The dictionary defines “sportsmanship” as “fair play; respect for opponents; polite behavior by someone who is competing in a sport.”
That definition is woefully out of date. Now the definition of “sportsmanship” is “egregious greed; persistent lying.” These days, professional sports are more corrupt than almost any industry, as, in one city after another, billionaire team owners put guns to taxpayers’ heads and say, “Pay up, or I move the team.”
But that heist — which is afflicting San Diego again — is just one of many sports scams in these defiled days.
Pro soccer is one of the slimiest games in the world. Big bribes determine which nation will host the World Cup and prominent matches. Under-the-table payoffs determine which manufacturer will provide uniforms and footwear in the championships.
Last year, United States prosecutors indicted 14 executives from FIFA, soccer’s governing body, for wire fraud, racketeering, and money laundering. Seven of them were arrested in Switzerland, which doesn’t require significant financial transparency and thus is headquarters for the organization. (Not surprisingly, Switzerland, the haven for the world’s dirty money, is also headquarters for a number of sports, including cycling, hockey, crossbow shooting, archery, and for the International Olympic Committee, which has generated some scandals. Salt Lake City got the 2002 Olympics as a result of “gifts” that passed under the table.)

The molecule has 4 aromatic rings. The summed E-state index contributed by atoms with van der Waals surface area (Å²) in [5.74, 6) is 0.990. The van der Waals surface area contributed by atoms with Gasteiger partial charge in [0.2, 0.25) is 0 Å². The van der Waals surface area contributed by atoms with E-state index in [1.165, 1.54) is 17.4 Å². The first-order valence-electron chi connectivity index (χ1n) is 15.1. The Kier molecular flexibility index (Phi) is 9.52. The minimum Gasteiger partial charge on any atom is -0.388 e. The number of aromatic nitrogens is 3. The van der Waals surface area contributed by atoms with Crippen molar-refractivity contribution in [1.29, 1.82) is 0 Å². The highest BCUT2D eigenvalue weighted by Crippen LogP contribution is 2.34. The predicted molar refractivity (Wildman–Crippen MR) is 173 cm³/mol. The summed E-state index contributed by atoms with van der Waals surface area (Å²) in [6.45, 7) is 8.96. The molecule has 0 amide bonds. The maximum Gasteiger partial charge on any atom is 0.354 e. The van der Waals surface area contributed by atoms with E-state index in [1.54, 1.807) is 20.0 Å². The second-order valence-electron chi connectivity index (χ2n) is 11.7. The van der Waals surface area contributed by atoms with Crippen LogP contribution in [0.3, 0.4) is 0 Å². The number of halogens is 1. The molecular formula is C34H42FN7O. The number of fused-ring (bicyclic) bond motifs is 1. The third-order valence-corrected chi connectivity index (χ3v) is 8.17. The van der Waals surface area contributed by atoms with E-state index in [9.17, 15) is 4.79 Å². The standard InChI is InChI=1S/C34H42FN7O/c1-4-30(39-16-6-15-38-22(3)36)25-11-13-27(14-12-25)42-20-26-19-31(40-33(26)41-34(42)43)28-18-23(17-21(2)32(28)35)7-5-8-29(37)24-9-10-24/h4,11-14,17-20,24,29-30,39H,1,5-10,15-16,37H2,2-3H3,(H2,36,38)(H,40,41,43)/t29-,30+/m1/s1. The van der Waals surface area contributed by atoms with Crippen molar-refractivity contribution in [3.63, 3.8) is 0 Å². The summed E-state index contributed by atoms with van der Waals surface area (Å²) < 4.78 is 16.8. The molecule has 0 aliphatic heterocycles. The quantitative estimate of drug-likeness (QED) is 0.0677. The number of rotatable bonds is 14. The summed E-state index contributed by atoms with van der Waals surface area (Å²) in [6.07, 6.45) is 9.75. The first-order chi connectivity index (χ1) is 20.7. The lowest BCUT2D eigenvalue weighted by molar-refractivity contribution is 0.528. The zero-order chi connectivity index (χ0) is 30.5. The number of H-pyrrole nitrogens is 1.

The cities that are chosen to host the Olympics often wind up in economic trouble that increases poverty. Brazil’s economy was going gangbusters when Rio de Janeiro, Brazil won the 2016 Olympics. But by the summer of 2016, more than 20 percent of Brazilians were living in poverty and 4 percent in extreme poverty. Rio spent $4.6 billion of public money on the games. It’s not likely to get that back. London earned $3.5 billion in revenue on the 2012 Olympics. It spent $18 billion. Smith College economist Andrew Zimbalist concluded last year that there is no net economic gain for hosts of the Olympics or World Cup. (But there are covert gains for promoters, of course.)
The scandals just keep coming. Consider doping. Mark McGwire hit 583 home runs in his Major League Baseball playing career. He admitted using performance-enhancing drugs but was nonetheless the Padres bench coach last season. He still has a chance to make the Hall of Fame.
Sports gambling is ubiquitous. University of San Diego basketball is an example. A former star guard and a former coach admitted involvement in a game-fixing ring.
Maybe San Diegans are so accustomed to sports corruption that they are blind to the scam the Chargers are trying to pull off.